The Crown, one of the marque’s best-known models, was launched in 1954, and it spearheaded Toyota’s first attempt to break into the American market in 1957. Although it was some time before the U.S. public became receptive to Japanese cars, the firm’s production continued to rise as other markets around the world gradually opened up to Toyota. By 1965 Toyota was building 50,000 cars and trucks per month, and by the end of the decade it was exporting more cars to the United States than any other manufacturer apart from Volkswagen. The family-size Corolla, launched in 1966, rapidly became Japan’s bestselling car. Well engineered, well designed, compact, and affordable, it had a universal appeal and proved especially popular in Europe.

By 2009 the Toyota Corolla had sold 25 million worldwide. Under Eiji Toyoda, the company adopted an aggressive acquisitions policy, taking over Hino in 1966 and Daihatsu in 1967. Expansion was rapid, and Toyota grew from the world’s fifth-largest car maker in 1969 to the third-largest three years later. Toyota also began moving into sports cars. Its first model, the cute and innovative Sports 800, had a lift-off hardtop. This 790 cc midget was soon joined by the 2000GT, Japan’s first serious grand tourer. The 2000GT had beautiful lines, double overhead camshafts, a straightsix engine, a five-speed synchromesh gearbox, all-independent suspension, all-disc brakes, and a top speed of 140 mph (225 km/h). The 2000GT never entered serious production, but did earn Toyota the respect of sportscar buyers-just what it needed to launch the affordable Celica coupé in 1970. The Celica became a hit in the United States and Europe, winning races and rallies around the world.

Shoichiro Toyoda, Kiichiro’s son, became president of the Toyota Group in 1982. One of the first all-new cars to be launched under his tenure was an affordable, mid-engined sports model, the MR2. With a 16-valve, doubleoverhead-cam engine and all-disc brakes, the expertly engineered MR2 was an instant success. Four years later, Toyota introduced both a supercharged edition of the MR2 and a T-bar semi-convertible version, turning to turbocharging for the second generation MR2 in 1989. In 1989, Toyota launched its Lexus brand in the United States, recognizing that luxury-car drivers might hesitate to buy a brand known for making compact cars. Lexus products have since gone global, arriving on the Japanese market in 2005.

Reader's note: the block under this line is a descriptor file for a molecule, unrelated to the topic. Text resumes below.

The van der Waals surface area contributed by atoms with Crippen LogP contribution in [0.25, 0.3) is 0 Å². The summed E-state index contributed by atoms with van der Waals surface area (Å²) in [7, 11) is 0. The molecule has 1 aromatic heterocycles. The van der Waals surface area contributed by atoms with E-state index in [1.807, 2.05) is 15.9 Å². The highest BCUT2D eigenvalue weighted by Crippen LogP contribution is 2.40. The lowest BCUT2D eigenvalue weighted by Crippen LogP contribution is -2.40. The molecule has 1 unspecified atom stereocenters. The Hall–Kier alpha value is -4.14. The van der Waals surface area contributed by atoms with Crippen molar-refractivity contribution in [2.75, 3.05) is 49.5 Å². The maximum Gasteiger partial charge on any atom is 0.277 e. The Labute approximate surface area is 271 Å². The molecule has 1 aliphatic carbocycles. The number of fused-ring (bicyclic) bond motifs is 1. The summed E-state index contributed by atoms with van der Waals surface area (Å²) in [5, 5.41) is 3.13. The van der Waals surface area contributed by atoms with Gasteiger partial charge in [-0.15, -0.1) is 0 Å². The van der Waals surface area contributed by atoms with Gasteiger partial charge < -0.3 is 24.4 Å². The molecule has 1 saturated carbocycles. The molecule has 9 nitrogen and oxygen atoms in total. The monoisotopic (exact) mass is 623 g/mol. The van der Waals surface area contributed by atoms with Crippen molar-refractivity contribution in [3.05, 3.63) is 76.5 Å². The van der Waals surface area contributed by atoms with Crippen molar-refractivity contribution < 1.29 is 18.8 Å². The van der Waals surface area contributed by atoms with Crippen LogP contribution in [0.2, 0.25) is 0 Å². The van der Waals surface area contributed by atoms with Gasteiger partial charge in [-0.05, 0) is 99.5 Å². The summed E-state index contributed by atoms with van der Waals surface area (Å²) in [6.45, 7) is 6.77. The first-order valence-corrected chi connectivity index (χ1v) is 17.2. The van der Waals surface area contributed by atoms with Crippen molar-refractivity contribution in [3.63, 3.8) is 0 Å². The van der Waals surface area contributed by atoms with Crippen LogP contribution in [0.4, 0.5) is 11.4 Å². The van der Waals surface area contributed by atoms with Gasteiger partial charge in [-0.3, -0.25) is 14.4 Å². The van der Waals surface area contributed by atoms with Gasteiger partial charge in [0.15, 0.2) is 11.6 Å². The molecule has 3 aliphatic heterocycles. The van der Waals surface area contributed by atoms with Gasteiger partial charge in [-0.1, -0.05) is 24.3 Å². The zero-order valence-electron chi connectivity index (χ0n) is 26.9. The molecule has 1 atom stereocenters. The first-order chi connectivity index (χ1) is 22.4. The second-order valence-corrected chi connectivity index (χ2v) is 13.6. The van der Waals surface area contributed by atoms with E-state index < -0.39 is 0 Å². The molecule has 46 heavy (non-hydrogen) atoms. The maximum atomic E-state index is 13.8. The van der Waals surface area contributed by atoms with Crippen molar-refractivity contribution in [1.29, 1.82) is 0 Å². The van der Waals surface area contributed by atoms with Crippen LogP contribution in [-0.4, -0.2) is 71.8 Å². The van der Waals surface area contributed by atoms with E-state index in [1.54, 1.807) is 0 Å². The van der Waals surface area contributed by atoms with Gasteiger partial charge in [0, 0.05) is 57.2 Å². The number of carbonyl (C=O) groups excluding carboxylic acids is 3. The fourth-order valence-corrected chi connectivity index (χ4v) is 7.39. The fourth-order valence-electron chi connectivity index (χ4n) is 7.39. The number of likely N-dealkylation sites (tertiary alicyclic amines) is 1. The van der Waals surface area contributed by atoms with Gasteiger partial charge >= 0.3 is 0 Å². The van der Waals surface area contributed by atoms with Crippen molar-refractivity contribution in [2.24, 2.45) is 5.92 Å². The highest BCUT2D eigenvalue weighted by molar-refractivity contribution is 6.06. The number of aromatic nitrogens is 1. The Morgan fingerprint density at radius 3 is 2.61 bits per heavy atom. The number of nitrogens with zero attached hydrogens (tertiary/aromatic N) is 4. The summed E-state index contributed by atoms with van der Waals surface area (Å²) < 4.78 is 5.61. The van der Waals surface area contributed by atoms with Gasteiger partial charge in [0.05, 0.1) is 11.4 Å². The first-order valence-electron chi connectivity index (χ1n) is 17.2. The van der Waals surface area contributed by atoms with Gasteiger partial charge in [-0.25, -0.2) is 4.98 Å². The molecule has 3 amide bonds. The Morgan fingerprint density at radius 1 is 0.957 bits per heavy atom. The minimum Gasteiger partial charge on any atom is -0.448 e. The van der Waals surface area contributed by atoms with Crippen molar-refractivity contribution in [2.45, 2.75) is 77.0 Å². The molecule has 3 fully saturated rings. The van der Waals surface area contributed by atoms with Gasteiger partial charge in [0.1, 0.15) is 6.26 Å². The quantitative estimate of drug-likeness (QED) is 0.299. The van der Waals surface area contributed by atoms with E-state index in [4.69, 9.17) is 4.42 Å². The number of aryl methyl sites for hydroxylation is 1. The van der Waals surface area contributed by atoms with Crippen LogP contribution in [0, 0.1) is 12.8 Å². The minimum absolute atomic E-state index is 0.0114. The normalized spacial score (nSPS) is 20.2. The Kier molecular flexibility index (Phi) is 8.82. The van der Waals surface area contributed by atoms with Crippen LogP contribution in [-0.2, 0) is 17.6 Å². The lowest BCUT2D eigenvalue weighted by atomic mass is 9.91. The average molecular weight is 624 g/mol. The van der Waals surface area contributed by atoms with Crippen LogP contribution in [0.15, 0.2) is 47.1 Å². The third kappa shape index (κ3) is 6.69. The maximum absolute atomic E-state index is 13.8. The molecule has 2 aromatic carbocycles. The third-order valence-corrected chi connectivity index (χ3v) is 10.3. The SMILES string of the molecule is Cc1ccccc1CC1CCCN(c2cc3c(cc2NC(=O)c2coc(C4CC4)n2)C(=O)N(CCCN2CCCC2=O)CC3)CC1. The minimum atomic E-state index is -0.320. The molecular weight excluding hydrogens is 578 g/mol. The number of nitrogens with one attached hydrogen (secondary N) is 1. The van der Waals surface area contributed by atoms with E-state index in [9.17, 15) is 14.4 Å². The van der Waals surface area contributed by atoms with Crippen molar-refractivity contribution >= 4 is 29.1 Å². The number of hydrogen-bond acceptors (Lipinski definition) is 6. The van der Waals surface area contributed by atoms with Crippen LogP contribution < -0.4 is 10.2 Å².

For Toyota, motor sport has become an increasingly important marketing tool: The Celica won the World Rall Championship in 1993, 1994, and 1999, and in 2002 Toyota made its first foray into Formula 1. Toyota has also carved out a name for itself as a leader in the field of hybrid vehicles, which combine conventional engines with electric motors. The Prius, on sale from 1997, was the world’s first massproduced hybrid; by the end of 2010, it had notched up around 2 million sales. As Toyota grew, it established factories throughout the world. It now has a manufacturing presence in 26 countries, and always tries to exploit the opportunities that each presents; one example is the Aygo city car, built in the Czech Republic since 2005 as a joint project with Peugeot. Akio Toyoda, son of Shoichiro, was made president in 2009 and led Toyota through its most difficult challenge for 60 years: the recall of over 8 million cars due to faulty accelerator pedals. With recall costs of $1.93 billion, the crisis resulted in huge losses for Toyota and tarnished its reputation for quality.